Determine the risk and vaccinate to prevent specific diseases
Guidelines for implementing a vaccination program
Vaccination is effective in preventing some common cattle diseases. Base the decision to vaccinate on whether the potential loss is more than the cost of a vaccination program, or if the disease poses a human health risk.
Identify the diseases that can infect cattle (and people) and can be vaccinated against in your beef enterprise. These include:
- clostridial diseases
- mucosal disease
Seek local advice from your veterinarian or state department of primary industry or agriculture. A table to help determine the presence of diseases treatable by vaccination is presented in Tool 6.7.
Vaccinate against specific diseases if it is cost-effective or a human health risk
If your enterprise is at risk of disease, determine whether a vaccination program will be cost-effective. Use MLA’s Health Cost Benefit Calculator (Tool 6.1) to calculate the cost-effectiveness of treatments for bloat, grass tetany and clostridial diseases etc. Tool 6.2 lists vaccines available for common cattle diseases and strategies for different classes of cattle. If you do have to vaccinate, treatment timing is important.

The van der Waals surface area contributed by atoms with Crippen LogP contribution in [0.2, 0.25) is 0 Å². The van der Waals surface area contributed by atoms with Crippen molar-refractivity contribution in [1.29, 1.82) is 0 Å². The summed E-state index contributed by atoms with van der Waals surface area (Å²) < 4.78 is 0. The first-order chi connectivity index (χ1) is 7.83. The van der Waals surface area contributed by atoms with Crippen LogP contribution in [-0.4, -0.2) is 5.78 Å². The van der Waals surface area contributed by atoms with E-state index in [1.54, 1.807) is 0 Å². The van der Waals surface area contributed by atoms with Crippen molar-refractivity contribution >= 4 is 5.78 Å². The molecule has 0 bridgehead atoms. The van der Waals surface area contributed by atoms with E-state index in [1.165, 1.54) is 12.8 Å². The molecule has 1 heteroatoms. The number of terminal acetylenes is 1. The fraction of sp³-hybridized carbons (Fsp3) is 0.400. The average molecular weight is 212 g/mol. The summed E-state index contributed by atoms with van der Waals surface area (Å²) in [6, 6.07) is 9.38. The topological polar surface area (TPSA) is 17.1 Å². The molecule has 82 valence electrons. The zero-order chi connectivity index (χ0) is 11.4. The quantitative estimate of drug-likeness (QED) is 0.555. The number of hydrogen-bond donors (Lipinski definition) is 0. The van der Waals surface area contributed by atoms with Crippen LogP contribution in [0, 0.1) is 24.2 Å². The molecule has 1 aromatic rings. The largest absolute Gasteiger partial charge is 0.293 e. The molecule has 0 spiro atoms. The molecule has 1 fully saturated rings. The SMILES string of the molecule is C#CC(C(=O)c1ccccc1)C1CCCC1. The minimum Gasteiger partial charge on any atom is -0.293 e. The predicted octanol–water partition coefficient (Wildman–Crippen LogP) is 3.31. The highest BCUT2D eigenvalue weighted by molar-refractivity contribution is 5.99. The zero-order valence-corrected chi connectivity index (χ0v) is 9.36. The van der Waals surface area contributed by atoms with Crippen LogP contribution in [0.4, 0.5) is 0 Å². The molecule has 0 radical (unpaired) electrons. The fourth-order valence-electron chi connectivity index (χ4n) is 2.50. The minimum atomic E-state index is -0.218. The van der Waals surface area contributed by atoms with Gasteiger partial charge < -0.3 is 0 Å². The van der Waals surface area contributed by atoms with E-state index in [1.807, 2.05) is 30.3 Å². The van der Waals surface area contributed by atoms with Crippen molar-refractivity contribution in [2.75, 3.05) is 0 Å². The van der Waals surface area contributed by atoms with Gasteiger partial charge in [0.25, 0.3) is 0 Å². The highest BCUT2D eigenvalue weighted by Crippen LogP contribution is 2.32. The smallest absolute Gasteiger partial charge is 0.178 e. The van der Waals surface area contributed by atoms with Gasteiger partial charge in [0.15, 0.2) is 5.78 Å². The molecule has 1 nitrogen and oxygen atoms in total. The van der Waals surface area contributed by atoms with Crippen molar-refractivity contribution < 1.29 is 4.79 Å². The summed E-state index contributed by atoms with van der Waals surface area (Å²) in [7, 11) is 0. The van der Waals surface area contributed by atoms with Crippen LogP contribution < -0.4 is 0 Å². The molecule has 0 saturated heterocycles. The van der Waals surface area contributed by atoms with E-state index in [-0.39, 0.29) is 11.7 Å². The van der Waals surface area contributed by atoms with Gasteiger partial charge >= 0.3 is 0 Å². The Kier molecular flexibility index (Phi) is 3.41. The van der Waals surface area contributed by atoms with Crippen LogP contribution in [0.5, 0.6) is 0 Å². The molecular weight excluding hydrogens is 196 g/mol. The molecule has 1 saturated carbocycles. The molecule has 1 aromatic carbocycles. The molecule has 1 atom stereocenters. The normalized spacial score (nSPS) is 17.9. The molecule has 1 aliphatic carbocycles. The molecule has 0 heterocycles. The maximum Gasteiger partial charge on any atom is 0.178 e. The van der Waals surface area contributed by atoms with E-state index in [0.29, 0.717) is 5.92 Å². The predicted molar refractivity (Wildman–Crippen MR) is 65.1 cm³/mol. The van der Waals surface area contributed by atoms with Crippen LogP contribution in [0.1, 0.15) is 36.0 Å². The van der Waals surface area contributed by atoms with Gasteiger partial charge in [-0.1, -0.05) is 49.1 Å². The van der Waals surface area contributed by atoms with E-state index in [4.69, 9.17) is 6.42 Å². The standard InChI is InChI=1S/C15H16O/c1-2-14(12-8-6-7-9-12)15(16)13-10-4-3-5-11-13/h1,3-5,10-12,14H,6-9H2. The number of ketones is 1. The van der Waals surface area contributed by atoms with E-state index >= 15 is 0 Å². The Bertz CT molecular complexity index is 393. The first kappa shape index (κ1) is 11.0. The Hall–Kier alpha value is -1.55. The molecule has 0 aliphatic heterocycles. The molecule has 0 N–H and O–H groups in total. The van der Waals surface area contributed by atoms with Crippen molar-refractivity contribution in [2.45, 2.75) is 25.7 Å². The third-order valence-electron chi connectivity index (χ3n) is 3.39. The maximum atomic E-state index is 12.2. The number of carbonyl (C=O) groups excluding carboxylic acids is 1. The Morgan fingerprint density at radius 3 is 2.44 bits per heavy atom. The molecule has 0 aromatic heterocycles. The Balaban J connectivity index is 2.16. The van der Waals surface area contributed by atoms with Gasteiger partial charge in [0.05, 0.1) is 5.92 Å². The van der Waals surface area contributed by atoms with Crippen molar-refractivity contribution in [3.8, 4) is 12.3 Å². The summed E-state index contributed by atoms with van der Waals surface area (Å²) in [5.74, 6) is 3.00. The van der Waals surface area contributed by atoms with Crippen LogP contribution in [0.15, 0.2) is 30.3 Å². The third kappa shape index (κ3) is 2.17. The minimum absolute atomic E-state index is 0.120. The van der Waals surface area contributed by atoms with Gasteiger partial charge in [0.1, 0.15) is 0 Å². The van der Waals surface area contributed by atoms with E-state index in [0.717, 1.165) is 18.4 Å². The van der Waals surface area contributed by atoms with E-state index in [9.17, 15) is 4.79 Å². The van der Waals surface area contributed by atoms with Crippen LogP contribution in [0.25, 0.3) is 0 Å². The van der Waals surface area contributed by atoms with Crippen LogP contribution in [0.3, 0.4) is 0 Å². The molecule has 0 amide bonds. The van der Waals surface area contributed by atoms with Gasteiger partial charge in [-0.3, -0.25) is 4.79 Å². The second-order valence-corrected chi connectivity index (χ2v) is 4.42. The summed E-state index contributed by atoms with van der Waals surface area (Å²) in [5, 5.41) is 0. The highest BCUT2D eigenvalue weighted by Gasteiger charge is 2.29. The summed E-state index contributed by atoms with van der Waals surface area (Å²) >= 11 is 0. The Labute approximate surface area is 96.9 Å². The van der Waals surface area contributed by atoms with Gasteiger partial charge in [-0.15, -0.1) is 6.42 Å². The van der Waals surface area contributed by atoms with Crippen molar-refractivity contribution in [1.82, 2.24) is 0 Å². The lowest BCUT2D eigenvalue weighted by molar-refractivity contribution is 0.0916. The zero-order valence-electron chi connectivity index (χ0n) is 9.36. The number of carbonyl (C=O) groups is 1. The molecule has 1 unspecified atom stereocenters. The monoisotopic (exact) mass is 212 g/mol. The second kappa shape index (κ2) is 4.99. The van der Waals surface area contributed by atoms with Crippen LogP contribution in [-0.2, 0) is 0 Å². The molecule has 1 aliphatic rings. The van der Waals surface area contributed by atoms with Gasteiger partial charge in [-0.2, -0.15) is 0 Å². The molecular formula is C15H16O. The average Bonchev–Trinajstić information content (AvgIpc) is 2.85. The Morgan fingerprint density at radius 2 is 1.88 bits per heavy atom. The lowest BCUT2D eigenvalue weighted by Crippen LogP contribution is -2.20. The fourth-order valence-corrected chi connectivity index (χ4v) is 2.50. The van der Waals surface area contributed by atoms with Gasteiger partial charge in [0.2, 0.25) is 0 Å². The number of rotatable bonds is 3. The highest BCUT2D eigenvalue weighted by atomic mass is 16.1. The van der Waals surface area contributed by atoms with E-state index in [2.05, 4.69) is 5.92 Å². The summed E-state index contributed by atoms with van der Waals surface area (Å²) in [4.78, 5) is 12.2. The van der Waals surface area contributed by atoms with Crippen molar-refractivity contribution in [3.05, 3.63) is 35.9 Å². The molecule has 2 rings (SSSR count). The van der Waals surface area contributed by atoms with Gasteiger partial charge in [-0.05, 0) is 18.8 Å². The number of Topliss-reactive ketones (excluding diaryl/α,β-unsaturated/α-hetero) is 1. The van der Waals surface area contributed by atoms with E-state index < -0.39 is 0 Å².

Zoonotic diseases (affect both cattle and humans) are listed in Tool 6.3. They include:
- milkers nodule
Assess the risk of cattle diseases infecting people
It is critical that a thorough risk assessment is conducted on the likelihood of you, or anyone that may come into contact with your animals, contracting one of these zoonotic diseases. If there is any risk at all, a vaccination program should be implemented or a management system put in place that is guaranteed to prevent transmission of the disease.
What to measure and when
If you have not already done so, assess the current disease risk status of your beef enterprise, then reassess whenever conditions that affect the disease occur, or the enterprise changes to include new or different classes of stock.
Monitor the following factors regularly:
- conditions likely to lead to the development of common cattle diseases (see Tool 6.7)
- presence of signs of disease that can be prevented by vaccination (see Tool 6.2)
- potential loss compared to the cost of a vaccination program (see Tool 6.1)
- recent cattle prices, to determine the cost-effectiveness of vaccination.
Note: The timing of the vaccination for different classes of cattle is important (see Tool 6.2).